The Invisible Man Returns (1940)

Joe May

Cedric Hardwicke - Richard Cobb
Vincent Price - Sir Geoffrey Radcliffe
Nan Grey - Helen Manson
John Sutton - Dr. Frank Griffin
Cecil Kellaway - Inspector Sampson
Alan Napier - Willie Spears

Genre - Horror/Mystery/Science Fiction

Running Time - 81 Minutes

PLOT (from IMDB)
Framed for the murder of his brother, Geoffrey Radcliffe (Vincent Price) is scheduled to hang. After a visit from his friend Dr. Frank Griffin (John Sutton), he vanishes mysteriously from prison. Police Inspector Sampson (Cecil Kellaway) realizes that Griffin is the brother of the original Invisible Man and has given Geoffrey the formula to aid his escape. Can Geoffrey elude the police dragnet and track down the real murderer? More importantly, can Griffin discover an antidote before the invisibility formula drives Geoffrey insane?

With the new adaptation of THE INVISIBLE MAN out in theaters by the time you read this, I figured it would be cool to go back and watch some of the original Universal Studios films that popularized the H.G. Wells character on the silver screen. Since I already reviewed the first 1933 adaptation of THE INVISIBLE MAN directed by James Whale and starring the incredible Claude Rains, I figured I would take another look at the first sequel to that film - 1940’s THE INVISIBLE MAN RETURNS. It’s a film I hadn’t seen in many years and I was curious to see how it held up after all of these years. While not as iconic or as good as the first film, THE INVISIBLE MAN RETURNS is a sequel that’s probably better than it has any right to be. It’s no surprise this film made a decent profit at the box office, which led to a few more sequels and spinoffs down the line.

THE INVISIBLE MAN RETURNS is not as much of a sequel, as it is a sort of reboot of the first film. It follows many of the same beats - Invisible Man running from the law while growing mad from the invisible serum, has a beautiful fiancee who supports him despite his condition, and he has to deal with a rival of sorts that’s doing him wrong. Unlike the first film though, the characters are a bit more grounded and developed despite a slightly lesser story holding everything together. THE INVISIBLE MAN RETURNS is not really a horror film beyond the title character’s condition, but rather a revenge story and melodrama about an innocent man using his condition to find the real person who murdered his brother [a crime he’s framed for] while struggling with the invisible power that’s corrupting him and driving him insane. It’s pretty much an 80-minute soap opera in a lot of ways, focusing more on romance, friendship, and righting wrongs through violent means. It’s told well enough to remain engaging throughout, but it lacks the power of the original’s storytelling. There was a mood, an atmosphere, and even an obvious attitude in the first film that created this magical energy the old Universal Films had no trouble in creating. The fun factor of being sort of terrified by the Invisible Man is now gone, as we’re now meant to sympathize with his plight.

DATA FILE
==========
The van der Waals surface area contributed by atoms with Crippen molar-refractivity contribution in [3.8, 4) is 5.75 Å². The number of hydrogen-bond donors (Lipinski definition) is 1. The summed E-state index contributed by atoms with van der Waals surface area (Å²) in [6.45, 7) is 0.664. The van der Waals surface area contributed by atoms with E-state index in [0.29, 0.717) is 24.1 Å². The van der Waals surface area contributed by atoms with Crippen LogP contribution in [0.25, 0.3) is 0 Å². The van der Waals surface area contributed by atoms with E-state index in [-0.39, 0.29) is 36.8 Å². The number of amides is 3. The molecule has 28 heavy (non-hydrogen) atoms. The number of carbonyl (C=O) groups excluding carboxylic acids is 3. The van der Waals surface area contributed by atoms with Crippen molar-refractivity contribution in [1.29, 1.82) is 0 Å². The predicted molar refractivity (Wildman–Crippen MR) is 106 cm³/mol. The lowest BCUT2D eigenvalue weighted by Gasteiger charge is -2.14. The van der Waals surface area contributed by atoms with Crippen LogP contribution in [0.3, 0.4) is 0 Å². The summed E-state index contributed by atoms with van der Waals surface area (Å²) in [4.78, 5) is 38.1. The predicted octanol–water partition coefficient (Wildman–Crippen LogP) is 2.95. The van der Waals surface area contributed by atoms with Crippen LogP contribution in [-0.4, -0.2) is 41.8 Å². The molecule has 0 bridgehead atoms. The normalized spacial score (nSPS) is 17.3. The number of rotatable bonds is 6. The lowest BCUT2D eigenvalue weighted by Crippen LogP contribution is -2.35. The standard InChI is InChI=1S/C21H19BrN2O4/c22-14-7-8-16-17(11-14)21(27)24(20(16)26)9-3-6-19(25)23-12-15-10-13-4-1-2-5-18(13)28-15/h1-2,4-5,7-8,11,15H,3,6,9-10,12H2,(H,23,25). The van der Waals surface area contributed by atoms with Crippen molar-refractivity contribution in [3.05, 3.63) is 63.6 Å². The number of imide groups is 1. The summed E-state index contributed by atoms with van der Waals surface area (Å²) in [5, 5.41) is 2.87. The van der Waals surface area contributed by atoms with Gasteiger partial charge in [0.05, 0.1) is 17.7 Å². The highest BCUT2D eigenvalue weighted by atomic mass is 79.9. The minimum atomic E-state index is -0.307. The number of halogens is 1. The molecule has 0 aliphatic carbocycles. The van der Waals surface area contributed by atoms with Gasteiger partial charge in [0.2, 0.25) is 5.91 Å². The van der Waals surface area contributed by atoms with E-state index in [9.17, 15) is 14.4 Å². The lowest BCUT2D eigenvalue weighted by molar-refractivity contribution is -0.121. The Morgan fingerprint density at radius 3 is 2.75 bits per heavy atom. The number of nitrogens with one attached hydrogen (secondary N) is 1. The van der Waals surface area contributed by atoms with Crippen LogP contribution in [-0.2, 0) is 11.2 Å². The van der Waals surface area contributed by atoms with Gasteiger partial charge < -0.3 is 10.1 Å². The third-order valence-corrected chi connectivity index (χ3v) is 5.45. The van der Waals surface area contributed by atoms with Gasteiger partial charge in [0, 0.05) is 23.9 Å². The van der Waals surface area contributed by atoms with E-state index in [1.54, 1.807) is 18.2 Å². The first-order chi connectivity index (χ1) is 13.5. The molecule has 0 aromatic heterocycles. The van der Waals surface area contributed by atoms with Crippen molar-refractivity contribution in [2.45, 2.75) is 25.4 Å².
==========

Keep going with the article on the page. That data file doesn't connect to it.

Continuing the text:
That’s not to say that the sympathy angle is a bad thing. In fact, I respect the writers of this sequel for taking a different avenue with THE INVISIBLE MAN RETURNS, making it stand out from the first film in a natural and refreshing way. The character of Geoffrey Radcliffe isn’t like the original’s Jack Griffin, who was unlikable from the start and reveled in causing fear for those around him. Radcliffe is a good person, framed for a crime he didn’t commit, yet he has no proof right before he’s executed. However Griffin’s brother, Dr. Frank Griffin, gives Radcliffe the formula to escape and find the real killer out of friendship. In a strange way, Radcliffe becomes a detective, haunting those who have wronged him while searching for answers as to who really murdered his brother. The insanity only comes when he’s under the serum for much longer than necessary, turning him into what Jack Griffin had become throughout the first film. Radcliffe doesn’t have a ton of development, but it’s obvious he has a sense for justice and loves his fiancee Helen and supports Frank when it comes to his scientific discoveries. You’re allowed, as the audience, to rightfully support Radcliffe and feel bad for the guy when the serum starts taking over.